Like any other analytical method, the various parameters governing the SPME process need to be carefully optimized in order to achieve robustness and sensitivity. However, certain aspects of SPME method development are often overlooked by many users, leading to unsatisfactory performance of the technique.
This webinar will shed light into several aspects of SPME method development. The presentation will include a theoretical explanation of SPME fundamentals and practical suggestions to overcome common errors and bias encountered when using SPME.
The webinar is divided in three main sections: 1) optimization of extraction conditions 2) matrix modifications 3) optimization of desorption conditions for gas and liquid chromatography. Each section is divided in various subsections dedicated to each parameter affecting the performance of the SPME technique. The webinar attendees will be guided through comprehensive understanding of the technology and the critical parameters that influence the extraction process with practical examples from already existing methods.
Lung cancer is the most commonly diagnosed non-skin cancer in the United States. Each year, over 222,000 people are diagnosed with lung cancer, and over 150,000 succumb each year to the illness, making it also the deadliest cancer in the country. With constant advancement of treatment options, the importance of accurate diagnosis and detection of lung cancer becomes more and more relevant to the survival of the patient. Immunohistochemistry has served as the catalyst for these advancements in lung cancer diagnosis. This presentation covers many of the basic science, facts, and statistics of lung cancer, as well as the utility of immunohistochemical testing with markers such as TTF-1, napsin A, desmoglein-3, and p40 in the accurate diagnosis and survival rates of lung cancer.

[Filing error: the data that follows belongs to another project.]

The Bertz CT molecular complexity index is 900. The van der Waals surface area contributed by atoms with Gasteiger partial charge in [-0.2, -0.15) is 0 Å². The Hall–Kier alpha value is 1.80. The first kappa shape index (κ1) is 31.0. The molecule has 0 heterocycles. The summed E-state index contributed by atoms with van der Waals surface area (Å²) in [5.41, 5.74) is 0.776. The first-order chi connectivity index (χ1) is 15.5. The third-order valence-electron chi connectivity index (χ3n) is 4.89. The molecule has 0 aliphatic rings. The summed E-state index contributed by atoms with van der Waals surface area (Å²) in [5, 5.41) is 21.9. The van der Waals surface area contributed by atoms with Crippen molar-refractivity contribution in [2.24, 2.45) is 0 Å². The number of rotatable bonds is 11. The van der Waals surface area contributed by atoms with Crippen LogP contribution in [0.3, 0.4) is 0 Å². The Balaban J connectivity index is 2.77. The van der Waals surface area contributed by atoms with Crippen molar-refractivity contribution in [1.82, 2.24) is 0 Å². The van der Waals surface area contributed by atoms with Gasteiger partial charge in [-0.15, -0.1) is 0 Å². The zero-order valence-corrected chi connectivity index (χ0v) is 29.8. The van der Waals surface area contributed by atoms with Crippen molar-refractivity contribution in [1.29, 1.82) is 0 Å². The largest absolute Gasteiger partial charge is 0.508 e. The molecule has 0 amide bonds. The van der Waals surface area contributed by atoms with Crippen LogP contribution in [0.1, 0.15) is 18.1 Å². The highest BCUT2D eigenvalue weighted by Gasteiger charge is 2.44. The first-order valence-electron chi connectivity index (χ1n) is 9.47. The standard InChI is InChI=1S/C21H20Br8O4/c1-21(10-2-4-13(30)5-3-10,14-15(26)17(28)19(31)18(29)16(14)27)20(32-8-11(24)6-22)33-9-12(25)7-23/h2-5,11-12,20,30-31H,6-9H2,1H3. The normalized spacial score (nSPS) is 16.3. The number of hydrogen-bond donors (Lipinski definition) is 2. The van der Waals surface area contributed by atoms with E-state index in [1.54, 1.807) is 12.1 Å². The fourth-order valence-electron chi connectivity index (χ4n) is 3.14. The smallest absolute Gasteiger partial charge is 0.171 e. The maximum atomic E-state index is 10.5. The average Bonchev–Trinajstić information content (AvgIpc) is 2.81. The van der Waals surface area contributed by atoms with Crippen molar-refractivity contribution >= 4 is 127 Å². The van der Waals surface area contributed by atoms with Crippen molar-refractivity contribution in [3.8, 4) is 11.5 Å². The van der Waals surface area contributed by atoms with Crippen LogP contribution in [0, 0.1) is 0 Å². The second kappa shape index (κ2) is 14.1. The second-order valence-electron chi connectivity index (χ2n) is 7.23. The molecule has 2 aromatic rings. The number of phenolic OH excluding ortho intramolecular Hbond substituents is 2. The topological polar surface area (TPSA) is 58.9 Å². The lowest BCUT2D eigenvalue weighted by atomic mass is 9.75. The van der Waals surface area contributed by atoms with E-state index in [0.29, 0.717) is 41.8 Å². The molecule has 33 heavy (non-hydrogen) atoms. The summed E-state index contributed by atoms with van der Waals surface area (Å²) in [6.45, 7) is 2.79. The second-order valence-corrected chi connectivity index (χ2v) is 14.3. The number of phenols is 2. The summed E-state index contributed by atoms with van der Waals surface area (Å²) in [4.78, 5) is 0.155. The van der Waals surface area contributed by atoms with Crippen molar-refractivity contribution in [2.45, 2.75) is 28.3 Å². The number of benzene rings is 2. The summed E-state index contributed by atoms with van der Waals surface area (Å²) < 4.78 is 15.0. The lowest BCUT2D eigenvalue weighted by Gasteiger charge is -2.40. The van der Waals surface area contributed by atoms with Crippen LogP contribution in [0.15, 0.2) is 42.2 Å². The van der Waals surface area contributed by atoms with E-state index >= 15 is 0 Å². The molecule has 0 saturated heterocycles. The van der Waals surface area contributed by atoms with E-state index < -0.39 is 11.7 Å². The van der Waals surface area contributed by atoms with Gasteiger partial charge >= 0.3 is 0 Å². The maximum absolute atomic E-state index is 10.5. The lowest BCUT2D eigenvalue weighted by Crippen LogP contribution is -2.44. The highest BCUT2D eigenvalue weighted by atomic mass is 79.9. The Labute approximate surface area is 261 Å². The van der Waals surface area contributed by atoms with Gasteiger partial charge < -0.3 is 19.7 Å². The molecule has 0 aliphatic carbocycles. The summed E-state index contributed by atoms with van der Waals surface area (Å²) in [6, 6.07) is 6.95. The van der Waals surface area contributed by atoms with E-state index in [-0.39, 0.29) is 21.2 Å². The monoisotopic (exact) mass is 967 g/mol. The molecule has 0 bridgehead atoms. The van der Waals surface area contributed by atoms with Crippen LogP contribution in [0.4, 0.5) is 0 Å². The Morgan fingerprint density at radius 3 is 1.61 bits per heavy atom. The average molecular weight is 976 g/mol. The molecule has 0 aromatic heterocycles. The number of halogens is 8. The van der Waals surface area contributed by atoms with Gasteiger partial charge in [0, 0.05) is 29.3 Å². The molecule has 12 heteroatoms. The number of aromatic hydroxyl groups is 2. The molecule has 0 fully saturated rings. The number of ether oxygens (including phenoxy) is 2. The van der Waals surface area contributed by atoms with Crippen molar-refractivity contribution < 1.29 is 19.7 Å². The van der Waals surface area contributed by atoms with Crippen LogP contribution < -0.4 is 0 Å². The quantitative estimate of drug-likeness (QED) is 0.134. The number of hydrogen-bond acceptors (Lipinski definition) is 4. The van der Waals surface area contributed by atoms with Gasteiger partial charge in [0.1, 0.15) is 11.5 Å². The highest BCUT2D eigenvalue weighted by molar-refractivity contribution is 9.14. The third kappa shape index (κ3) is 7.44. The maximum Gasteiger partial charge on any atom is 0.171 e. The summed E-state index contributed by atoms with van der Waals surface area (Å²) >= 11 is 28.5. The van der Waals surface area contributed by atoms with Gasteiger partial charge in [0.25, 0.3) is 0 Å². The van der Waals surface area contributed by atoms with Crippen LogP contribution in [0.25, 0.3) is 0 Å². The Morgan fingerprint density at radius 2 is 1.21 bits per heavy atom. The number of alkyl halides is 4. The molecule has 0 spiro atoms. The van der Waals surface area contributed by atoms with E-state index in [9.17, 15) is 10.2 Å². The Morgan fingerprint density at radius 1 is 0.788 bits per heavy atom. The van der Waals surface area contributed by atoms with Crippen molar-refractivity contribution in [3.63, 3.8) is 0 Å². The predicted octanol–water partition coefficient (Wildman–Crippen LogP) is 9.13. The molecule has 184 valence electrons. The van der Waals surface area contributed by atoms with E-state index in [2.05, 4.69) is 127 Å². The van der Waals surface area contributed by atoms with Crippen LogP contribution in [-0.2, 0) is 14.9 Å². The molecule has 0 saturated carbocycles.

In typical analytical workflows, sample preparation accounts for over 60% of the time taken to generate results and 30% of any errors generated. To help analytical chemists maintain the cornerstones of all analytical processes, namely; speed, specificity, sensitivity, and reproducibility, considerable resources have been devoted to the development of new and unique technologies in the sample preparation field. With specific reference to solid phase extraction and solid phase microextraction, this presentation will outline new technologies and techniques developed in sample preparation for food analysis.
CRISPR Cas9 nucleases have revolutionized the field of gene editing and high-throughput lentiviral screens continue to hold ever-increasing promise for both basic research and development of future therapies to benefit human health. Even with such powerful technologies at hand, researchers new to the field may find the screening of multiple targets to be challenging and time-consuming. This webinar discusses the Evotec partnership with Life Science Business of Merck KGaA, Darmstadt, Germany and the screening services for drug discovery.